Day Trading Encyclopedia

Introduction to Day Trading Risk Management

Risk Management

As a day trader, risk management is just as important as developing a solid trading strategy. No day trader is perfect and all day traders will inevitably have losing trades. A fine-tuned risk management strategy is what gives traders the ability to lose on trades without causing irreparable damage to their accounts. Think of it this way. A day trader can have a 50% win rate and still be profitable if they're average profit is twice the amount of their average loss. Contrarily, another trader may have a 75% win rate with average losses that are four times higher than their average profits. Have a look at the formula below to better understand the concept.

Long-Term Profitability Formula

This formula can be used to determine a trader's long-term profitability.

Using this formula, let's compare the outcome of 2 different traders who each place 10 trades:

Trader A

  • 50% Win Rate
  • 50% Loss Rate
  • $200 Average Profit
  • $100 Average Loss
[($200)(0.5)]*10 - [($100)(0.5)]*10= $500 Profit

Trader B

  • 75% Win Rate
  • 25% Loss Rate
  • $100 Average Profit
  • $400 Average Loss
[($100)(0.75)]*10 - [($400)(0.25)]*10= -$250 Loss

Even though Trader B has a higher win rate, he is not profitable due to a poor risk management strategy. What is the point of this? Limiting losses is just as valuable as increasing your win rate and, generally speaking, it is much easier to limit losses than it is to increase your win rate.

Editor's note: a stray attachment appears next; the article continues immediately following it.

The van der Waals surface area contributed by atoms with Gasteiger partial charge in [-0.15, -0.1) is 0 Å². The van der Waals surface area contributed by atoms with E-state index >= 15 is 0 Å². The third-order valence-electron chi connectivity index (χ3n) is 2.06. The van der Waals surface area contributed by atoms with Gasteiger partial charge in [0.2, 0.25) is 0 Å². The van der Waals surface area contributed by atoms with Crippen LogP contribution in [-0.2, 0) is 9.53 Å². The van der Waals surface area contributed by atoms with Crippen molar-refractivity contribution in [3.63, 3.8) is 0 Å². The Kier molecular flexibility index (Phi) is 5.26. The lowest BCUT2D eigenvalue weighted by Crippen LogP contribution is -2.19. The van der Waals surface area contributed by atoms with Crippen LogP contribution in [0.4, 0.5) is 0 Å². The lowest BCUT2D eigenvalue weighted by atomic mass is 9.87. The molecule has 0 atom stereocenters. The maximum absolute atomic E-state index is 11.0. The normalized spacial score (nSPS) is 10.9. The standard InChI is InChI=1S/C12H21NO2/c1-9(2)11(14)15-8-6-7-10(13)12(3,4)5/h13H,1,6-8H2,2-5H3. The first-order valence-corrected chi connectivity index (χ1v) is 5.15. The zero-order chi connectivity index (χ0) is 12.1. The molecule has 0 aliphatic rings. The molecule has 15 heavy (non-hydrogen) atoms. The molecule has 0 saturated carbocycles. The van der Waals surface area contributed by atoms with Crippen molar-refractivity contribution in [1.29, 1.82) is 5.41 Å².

Risk Reward Ratios

Higher risk/reward ratios give traders an edge in the markets.

Risk/Reward Ratios

Successful day traders are generally aware of both the potential risk and potential reward before entering a trade. The goal of a day trader is to place trades where the potential reward outweighs the potential risk. These trades would be considered to have a good risk/reward ratio. A risk/reward ratio is simply the amount of money you plan to risk compared to the amount of money you plan believe you can gain. For example, if you think a potential trade may result in either a $400 profit or $100 loss, the trade would have a risk/reward ratio of 4:1, making it a favorable setup. Contrarily, if you risk $100 to make $100, the trade has a risk/reward ratio of 1:1, giving you the same type of unfavorable odds that you can find in a casino.

With regards to the long-term profitability formula above, finding trades with high risk/reward ratios (3:1 or higher), will help you maintain higher average profits and lower average losses, making your trading strategy more sustainable.


Cutting Losses

A stop-loss is a pre-planned exit order for a losing trade. These can be executed manually or automatically on a broker platform. The purpose is to cut losses before they grow too large. Stopping out of a losing trade can be one of the hardest things for day traders to do consistently. However, failing to take stops can result in margin calls, unnecessarily large losses, and ultimately account blowouts.

 

Stop Loss

A stop loss allows you to control your risk by placing a sell order in case the trade goes against you.